Medha Patkar said to the crowds thronging Tihar – “Hum koi maovaadi nahin hain ki sashastra bal bhej ke hum se jaldi nipta jaaye” (We are no maoists who can be easily dealt with by sending in armed forces). What an amazing tribute to the power of massive and sustained civil disobedience from someone who has pledged her life to transformation through these means.

Prakash Karat (not someone I normally quote approvingly), noted in Jansatta today, that the initial action taken against Hazare and the movement is reflective of the overall attack on democratic freedoms. So overpowering is this attack that any proposal to protest must now meet 21 conditions laid down by the police.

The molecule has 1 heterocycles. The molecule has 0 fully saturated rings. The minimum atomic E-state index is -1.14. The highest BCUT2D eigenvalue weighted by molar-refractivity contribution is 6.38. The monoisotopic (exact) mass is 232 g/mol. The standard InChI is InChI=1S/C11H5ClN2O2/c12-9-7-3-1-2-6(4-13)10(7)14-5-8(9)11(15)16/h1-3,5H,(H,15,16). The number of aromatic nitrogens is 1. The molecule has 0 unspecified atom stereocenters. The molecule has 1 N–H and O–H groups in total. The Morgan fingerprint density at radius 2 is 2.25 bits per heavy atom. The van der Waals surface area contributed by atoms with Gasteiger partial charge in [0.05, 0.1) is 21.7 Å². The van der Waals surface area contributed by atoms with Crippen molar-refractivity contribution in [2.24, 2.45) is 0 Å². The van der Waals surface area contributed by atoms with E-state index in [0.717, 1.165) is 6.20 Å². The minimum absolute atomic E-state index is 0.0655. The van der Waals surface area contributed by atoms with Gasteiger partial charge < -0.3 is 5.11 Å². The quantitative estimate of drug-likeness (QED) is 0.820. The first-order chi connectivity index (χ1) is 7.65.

Should our reaction be “We had to meet those 21 conditions, why shouldn’t you?” or should it be “Your refusal to meet any pre-condition limiting a peaceful protest has opened up possibilities  for us’? (Clue: the answer is the latter. Also Karat’s answer, by the way).

There are casteist and communal elements out there in Ramlila Maidan today, and patriarchal and sexist elements; some sections of India Inc seem to support it, others, not so much (Nilekani had some sage words of caution against expecting a law to solve an issue as large as corruption. No, that’s right, the UID will do that). The Indian flag is everywhere, that symbol of repression in so many parts of the country reeling under the jackboot of the Indian state.